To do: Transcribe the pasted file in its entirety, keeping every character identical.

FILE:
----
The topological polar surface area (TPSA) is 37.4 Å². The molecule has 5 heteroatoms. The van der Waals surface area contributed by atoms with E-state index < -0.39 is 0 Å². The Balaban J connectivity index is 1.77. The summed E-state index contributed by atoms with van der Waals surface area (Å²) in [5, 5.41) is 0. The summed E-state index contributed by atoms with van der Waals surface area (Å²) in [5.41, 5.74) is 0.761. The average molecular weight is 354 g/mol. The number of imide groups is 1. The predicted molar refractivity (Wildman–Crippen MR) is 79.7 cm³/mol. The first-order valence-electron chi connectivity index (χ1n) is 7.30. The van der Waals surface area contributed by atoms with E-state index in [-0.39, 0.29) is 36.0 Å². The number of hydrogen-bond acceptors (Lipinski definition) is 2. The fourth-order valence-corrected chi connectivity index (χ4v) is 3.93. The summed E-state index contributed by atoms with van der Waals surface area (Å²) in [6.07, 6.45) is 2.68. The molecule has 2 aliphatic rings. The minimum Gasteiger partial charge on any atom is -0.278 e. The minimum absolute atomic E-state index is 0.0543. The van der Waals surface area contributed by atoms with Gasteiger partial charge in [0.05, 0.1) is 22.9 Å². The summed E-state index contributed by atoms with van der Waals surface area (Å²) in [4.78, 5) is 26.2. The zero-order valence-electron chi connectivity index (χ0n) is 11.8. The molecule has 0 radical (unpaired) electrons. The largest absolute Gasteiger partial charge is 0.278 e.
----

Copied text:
The topological polar surface area (TPSA) is 37.4 Å². The molecule has 5 heteroatoms. The van der Waals surface area contributed by atoms with E-state index < -0.39 is 0 Å². The Balaban J connectivity index is 1.77. The summed E-state index contributed by atoms with van der Waals surface area (Å²) in [5, 5.41) is 0. The summed E-state index contributed by atoms with van der Waals surface area (Å²) in [5.41, 5.74) is 0.761. The average molecular weight is 354 g/mol. The number of imide groups is 1. The predicted molar refractivity (Wildman–Crippen MR) is 79.7 cm³/mol. The first-order valence-electron chi connectivity index (χ1n) is 7.30. The van der Waals surface area contributed by atoms with E-state index in [-0.39, 0.29) is 36.0 Å². The number of hydrogen-bond acceptors (Lipinski definition) is 2. The fourth-order valence-corrected chi connectivity index (χ4v) is 3.93. The summed E-state index contributed by atoms with van der Waals surface area (Å²) in [6.07, 6.45) is 2.68. The molecule has 2 aliphatic rings. The minimum Gasteiger partial charge on any atom is -0.278 e. The minimum absolute atomic E-state index is 0.0543. The van der Waals surface area contributed by atoms with Gasteiger partial charge in [0.05, 0.1) is 22.9 Å². The summed E-state index contributed by atoms with van der Waals surface area (Å²) in [4.78, 5) is 26.2. The zero-order valence-electron chi connectivity index (χ0n) is 11.8. The molecule has 0 radical (unpaired) electrons. The largest absolute Gasteiger partial charge is 0.278 e.